Elk and other ungulates travel great distances to take advantage of quality habitat during key times of the year. And the latest round of big game migration mapping from the U.S. Geological Survey (USGS) and its partners gives biologists and wildlife managers greater insights into that behavior and how they can better ensure their future.
“The corridor maps give us a great tool to pinpoint our on-the-ground conservation efforts,” said Blake Henning, Rocky Mountain Elk Foundation chief conservation officer. “Conserving elk migrations is a priority for RMEF and its members, and detailed maps are critical to that effort.”
RMEF and USGS supplied the primary funding for the analysis and compilation of the report. In December 2021, RMEF announced a $180,000 commitment from its Torstenson Family Endowment to help continue critical elk migration corridor mapping across the West.
Researchers released the first two sets of maps in 2020 and early 2022. This latest third edition in the series includes maps and summaries of 45 mule deer, white-tailed deer, pronghorn and elk migration routes in Arizona, California, Idaho, New Mexico, Utah, Washington, Wyoming and, for the first time, the Navajo Nation.
With this latest volume, the series includes details and maps of the migrations and seasonal ranges for 152 herds, along with insights into how earlier migration maps are being used in conservation planning.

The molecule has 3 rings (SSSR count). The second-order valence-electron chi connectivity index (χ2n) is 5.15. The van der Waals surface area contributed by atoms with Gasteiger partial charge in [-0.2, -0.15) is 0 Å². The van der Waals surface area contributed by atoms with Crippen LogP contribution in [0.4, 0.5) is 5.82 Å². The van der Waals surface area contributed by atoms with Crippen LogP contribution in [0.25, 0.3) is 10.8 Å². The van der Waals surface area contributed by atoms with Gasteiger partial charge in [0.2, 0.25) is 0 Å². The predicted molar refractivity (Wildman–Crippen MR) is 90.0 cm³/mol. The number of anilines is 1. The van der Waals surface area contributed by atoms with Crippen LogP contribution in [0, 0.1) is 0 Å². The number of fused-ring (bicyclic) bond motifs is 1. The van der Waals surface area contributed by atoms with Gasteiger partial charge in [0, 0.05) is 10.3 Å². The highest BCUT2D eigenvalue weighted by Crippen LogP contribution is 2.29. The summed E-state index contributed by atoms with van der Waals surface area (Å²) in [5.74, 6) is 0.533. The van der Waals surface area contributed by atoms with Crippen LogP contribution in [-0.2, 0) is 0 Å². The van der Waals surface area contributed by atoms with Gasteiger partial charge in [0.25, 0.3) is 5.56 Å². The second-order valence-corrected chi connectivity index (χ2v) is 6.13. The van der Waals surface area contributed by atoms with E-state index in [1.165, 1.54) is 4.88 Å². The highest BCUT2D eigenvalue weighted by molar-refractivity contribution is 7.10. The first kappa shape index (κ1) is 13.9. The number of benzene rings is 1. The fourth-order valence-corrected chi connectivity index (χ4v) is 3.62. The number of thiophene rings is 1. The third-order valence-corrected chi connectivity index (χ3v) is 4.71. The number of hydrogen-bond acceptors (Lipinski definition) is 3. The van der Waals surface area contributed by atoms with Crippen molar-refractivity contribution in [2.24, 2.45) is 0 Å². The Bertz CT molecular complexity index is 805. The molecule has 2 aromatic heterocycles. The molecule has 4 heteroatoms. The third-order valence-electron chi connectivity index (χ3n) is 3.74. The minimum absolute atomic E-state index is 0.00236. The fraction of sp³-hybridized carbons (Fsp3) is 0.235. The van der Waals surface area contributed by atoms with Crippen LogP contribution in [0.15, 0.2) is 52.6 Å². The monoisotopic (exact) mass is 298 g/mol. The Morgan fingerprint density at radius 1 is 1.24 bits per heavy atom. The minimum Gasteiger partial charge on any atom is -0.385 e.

“Many ungulate herds must migrate to thrive on the strongly seasonal landscapes of the American West. These corridor maps make it possible to plan for keeping those corridors open,” said Matthew Kauffman, research wildlife biologist with the USGS Wyoming Cooperative Fish and Wildlife Research Unit. “When the first sets of maps came out, we were excited about how these maps could be used for conservation planning, but that was mostly aspirational. Now in Volume 3, we have examples of how migration maps are being used on the ground.”
Each spring and fall, deer, elk, pronghorn and other hoofed mammals migrate throughout the western United States, a critical behavior that allows them to avoid deep snow and access the most nutritious forage. But as the human footprint in the West expands, these migratory animals increasingly face obstacles such as new development, impermeable fences and high-traffic roads.
Detailed mapping from GPS collar data, such as those in this map series, can help identify where migrations overlap with existing and potential barriers to movement.
Go here to read the USGS news release.
(Photo source: Wyoming Game and Fish Department)